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What`s on your mind, Mississippi?

From the Ground Up

Snail mail is out, e-mail is in and readers have no shortage of questions and comments for this columnist. Here`s a sample of what`s on your mind lately:

Q: What do you think of the proposal to have a statewide vote on gambling? Has gambling been a benefit to Mississippi?

A: On this subject I am of the same mind as former state representative N.S. “Soggy” Sweat, Jr. was on the subject of legalization of whiskey. To paraphrase his famous speech before the Mississippi Legislature, I would say that I had not intended to discuss this controversial subject at this particular time. However, I want you to know that I do not shun controversy. I will take on any subject at any time.

If when you say gambling you mean that sinful activity, those dangerous games of chance that dethrone reason, destroy the home, create poverty, yea, literally take the bread from the mouths of little children; if you mean the evil activity that topples the Christian man and woman from the pinnacle of righteousness, gracious living into the pit of degradation, and despair and shame, then I am certainly against it.

On the other hand, if when you say gambling you mean the entertainment, the social activity that provides hope and joy, the fun that passes away the time for senior citizens who go with friends to spectacular casinos by the busload; if you mean the economic development engine that provides direct jobs to over 30,000 Mississippians, the source of over a hundred million dollars for our state treasury, the treasure chest that provides financial support to local schools and communities, the golden egg that will keep our state from going bankrupt, indeed the economic activity the keeps Mississippi off the bottom in so many categories, then certainly I am for it.

This is my stand. I will not retreat from it. I will not compromise.

Q: How long is this boom economy going to last?

A: Until the baby boomers` average age reaches 52. That should occur in about 2008, which also happens to be the year that the Social Security system is forecast to be paying out more than it is taking in.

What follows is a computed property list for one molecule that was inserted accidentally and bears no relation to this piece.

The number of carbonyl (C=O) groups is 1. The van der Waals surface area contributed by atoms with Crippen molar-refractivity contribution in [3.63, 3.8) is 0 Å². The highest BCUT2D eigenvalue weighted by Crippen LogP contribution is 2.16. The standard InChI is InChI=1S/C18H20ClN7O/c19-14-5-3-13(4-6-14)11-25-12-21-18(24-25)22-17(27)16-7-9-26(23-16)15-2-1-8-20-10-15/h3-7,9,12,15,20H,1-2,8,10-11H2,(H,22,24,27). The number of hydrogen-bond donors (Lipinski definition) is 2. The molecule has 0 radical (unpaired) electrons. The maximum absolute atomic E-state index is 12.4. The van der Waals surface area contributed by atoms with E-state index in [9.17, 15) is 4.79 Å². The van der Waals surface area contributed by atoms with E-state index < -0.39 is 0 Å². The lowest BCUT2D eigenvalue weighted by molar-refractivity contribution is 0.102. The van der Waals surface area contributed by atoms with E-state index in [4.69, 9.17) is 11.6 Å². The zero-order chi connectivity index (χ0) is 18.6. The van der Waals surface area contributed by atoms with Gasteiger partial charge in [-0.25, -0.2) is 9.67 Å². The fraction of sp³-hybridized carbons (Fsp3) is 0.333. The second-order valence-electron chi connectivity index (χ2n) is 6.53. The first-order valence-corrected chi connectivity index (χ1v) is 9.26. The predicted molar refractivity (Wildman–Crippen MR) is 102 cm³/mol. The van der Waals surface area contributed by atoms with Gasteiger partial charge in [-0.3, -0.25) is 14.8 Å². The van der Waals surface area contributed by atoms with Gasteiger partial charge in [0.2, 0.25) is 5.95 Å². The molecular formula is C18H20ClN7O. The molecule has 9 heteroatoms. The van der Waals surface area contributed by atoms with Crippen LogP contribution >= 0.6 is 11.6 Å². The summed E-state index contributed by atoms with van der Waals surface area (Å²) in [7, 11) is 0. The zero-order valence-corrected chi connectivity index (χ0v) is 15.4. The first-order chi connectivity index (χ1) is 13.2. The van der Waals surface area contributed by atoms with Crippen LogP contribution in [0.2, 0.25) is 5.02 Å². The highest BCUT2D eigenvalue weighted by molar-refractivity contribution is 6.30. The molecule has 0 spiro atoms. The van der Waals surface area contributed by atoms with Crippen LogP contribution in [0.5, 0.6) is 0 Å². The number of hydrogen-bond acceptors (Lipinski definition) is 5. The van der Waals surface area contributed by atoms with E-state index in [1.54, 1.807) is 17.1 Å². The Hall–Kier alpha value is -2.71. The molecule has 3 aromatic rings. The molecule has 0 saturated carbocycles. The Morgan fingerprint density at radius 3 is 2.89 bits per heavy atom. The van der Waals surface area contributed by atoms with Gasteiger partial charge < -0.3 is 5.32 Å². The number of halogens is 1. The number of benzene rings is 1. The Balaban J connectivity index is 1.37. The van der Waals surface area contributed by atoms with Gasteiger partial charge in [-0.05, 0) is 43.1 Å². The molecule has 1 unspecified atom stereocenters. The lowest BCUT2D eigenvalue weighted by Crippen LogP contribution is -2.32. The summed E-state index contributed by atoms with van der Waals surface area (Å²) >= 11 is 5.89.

Enjoy the good times now. For more on this opinion, I refer you to Harry Dent`s book, The Great Boom Ahead.

Q: What`s it really going to take to get Mississippi off the bottom?

A: Education is the key, but exactly how we will do it is still uncertain to me. Basically, we must change our demographics. When the best predictor of test scores is the percent of children on the free school lunch program then one begins to understand the magnitude of this problem. Also, we should have learned by now that neighborhood schools are not necessarily a bad thing. It irks me when I hear teachers complain that the parents are not involved in school activities and then I learn that the student is bused across town to the school. How can a mother who catches the bus to work during the day be expected to attend a PTA meeting across town at the child`s school? Perhaps if the school was located closer to the home schools would see more parental involvement.

Q: If you could choose, what national headquarters would be located in Mississippi?

A: I like WorldCom, of course. But it`s already here, and I assume you mean one that is not here. The best one, in my opinion, would manufacture something, not pollute, have high-paying jobs, and have a highly-educated, skilled workforce. That sounds like a computer-related manufacturer to me. How about Gateway?

Q: Are you going to run for public office?

A: No.

Q: What are you reading these days?

A: I`m in the middle of The Drucker Foundation`s new book entitled “The Community of the Future.” It`s a collection of essays about the ideal community, and is very thought-provoking.

Q: Where are you from?

A: In the South, this is the mandatory question. It`s a way for people to connect. People who move here from other parts of the country don`t understand why this is such an important question to Southerners. But I digress. I was born in Mendenhall, Mississippi, spent the first eight years of my life on a small farm near Puckett and moved to Jackson in the summer before the third grade. Except for six years outside the state – San Antonio, Miami and Washington, D.C. – I`ve lived in Jackson all my life.

Phil Hardwick`s column on Mississippi business appears regularly in the Mississippi Business Journal. His e-mail address is hardwickp@aol.com.


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